Felix’s October-released debut album You Are the One I Pick is the culmination of an unlikely working relationship (“condensing four years of gossip into an album’s worth of listening”) that’s seen Lucinda Chua and Chris Summerlin get picked up by Chicago’s Kranky Records and garner plenty of admiration from those who like their music of the sinister-yet-exceptionally pretty variety along the way.
It’s a deceptively powerful record, Chua’s tales of dragons and domestic unease resting against a sparse glow of instrumentation. We reviewed it to the tune of 9/10 here, and were keen to find out more. How, for example, did a prize-winning young photographer and classically trained musician wind up making music with the guitarist from Lords? How does the collaboration work? Does Lucinda draw any parallels between the worlds of images and music? What of her going on tour with Stars of the Lid? And perhaps most pressingly, what’s it like taking photos of bile-fuelled national institution Charlie Brooker?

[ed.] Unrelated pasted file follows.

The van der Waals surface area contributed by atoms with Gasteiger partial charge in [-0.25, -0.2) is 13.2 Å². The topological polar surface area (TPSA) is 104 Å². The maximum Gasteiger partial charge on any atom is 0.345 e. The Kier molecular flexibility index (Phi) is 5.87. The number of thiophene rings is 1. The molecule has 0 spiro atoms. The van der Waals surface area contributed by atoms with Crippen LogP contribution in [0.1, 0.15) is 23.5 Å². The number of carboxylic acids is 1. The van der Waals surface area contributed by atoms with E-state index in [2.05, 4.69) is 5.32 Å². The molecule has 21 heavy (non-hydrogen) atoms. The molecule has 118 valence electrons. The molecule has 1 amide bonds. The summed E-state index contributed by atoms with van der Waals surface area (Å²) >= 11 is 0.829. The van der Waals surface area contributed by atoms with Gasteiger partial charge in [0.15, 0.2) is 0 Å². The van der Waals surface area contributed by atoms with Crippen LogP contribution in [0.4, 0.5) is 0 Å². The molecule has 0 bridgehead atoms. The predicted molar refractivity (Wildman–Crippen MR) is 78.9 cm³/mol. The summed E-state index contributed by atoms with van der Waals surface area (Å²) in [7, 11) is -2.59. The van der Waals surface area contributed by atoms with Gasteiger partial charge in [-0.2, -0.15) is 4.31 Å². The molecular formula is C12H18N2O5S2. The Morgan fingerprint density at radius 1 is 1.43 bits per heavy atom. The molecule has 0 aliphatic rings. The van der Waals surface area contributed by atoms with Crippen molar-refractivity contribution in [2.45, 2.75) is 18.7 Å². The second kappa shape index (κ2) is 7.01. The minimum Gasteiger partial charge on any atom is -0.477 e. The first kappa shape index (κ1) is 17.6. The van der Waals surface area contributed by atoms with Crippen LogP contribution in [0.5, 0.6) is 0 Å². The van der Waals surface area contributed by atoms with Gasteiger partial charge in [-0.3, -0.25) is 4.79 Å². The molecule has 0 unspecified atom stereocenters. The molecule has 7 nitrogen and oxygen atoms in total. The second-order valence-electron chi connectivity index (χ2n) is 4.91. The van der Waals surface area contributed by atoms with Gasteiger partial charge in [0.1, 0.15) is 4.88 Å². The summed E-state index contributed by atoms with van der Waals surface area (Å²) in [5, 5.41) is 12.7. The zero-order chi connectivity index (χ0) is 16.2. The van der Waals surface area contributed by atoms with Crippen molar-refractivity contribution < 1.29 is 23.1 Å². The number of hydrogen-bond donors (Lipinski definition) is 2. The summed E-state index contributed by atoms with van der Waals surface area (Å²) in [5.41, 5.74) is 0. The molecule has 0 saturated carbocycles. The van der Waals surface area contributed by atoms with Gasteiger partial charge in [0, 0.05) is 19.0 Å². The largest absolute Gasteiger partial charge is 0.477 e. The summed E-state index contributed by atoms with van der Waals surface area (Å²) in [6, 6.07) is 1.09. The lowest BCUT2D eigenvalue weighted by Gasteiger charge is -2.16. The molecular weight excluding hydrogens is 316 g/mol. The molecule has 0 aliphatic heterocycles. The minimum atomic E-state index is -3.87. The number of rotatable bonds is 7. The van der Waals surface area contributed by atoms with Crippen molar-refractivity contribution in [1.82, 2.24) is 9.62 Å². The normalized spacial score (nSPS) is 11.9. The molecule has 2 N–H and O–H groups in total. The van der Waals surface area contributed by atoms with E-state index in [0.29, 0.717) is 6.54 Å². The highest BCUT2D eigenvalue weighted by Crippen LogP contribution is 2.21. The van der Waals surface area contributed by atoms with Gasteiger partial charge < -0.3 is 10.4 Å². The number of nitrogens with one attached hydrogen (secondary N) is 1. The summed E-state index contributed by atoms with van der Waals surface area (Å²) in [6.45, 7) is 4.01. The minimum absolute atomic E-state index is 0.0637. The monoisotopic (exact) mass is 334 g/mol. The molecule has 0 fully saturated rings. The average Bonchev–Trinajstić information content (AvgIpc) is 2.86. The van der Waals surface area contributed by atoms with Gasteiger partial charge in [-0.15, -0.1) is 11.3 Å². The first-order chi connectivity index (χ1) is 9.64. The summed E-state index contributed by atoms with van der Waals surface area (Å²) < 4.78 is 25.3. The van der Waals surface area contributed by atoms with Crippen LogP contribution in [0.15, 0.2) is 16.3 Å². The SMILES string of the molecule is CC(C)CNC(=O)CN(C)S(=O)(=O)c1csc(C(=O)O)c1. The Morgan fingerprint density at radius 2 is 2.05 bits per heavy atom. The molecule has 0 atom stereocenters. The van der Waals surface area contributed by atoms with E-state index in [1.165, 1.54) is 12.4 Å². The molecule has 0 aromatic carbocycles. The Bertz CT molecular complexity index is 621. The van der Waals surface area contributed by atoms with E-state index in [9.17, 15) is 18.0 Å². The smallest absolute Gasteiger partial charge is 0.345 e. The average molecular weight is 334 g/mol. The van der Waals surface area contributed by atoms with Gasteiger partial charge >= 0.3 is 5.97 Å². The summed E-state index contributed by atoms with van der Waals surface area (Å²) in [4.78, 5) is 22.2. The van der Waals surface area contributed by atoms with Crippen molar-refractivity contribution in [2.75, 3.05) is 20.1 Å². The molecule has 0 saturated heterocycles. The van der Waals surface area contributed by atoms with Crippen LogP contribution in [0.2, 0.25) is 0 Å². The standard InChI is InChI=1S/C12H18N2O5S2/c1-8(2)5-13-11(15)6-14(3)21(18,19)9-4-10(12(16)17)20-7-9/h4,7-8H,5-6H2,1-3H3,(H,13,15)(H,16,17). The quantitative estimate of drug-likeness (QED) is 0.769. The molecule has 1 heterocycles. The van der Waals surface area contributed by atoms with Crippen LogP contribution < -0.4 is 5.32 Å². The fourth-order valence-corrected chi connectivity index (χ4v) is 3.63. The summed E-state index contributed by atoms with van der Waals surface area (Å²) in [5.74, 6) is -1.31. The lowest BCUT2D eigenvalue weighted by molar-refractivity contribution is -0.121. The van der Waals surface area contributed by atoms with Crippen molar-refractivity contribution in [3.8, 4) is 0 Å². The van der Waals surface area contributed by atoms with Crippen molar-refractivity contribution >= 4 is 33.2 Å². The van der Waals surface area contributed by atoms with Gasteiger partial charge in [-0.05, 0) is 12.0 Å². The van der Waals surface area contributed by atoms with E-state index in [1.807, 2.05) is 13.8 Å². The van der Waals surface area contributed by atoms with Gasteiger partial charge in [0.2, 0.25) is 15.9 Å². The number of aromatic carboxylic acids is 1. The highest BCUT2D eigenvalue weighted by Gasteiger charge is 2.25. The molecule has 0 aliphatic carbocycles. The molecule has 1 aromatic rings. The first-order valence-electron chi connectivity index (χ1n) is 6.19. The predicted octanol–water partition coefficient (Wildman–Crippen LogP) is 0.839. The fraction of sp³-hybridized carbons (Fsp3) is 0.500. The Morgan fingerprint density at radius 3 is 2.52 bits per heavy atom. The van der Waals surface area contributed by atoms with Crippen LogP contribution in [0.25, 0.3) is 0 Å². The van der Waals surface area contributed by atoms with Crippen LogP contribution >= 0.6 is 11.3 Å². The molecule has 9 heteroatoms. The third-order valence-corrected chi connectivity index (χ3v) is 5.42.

We put these questions to the band and asked them to write to us with their answers. They complied.
Lucinda on music, photography and shooting Charlie Brooker
I studied photography at university, it was one of the best things I have ever done. I started piano just before my fourth birthday and then cello when I was ten. I remember the birth of my sister when I was two, but other than that I can’t remember ever not playing music.
I don’t see the two as illustrating each other in a literal sense, but I suppose the relationship between them is that they both feature the things I have an interest in. I mostly make portraits and I mostly write about people. Maybe not the same people but I suppose all the little stories (real or implied) are what I look to explore in my work.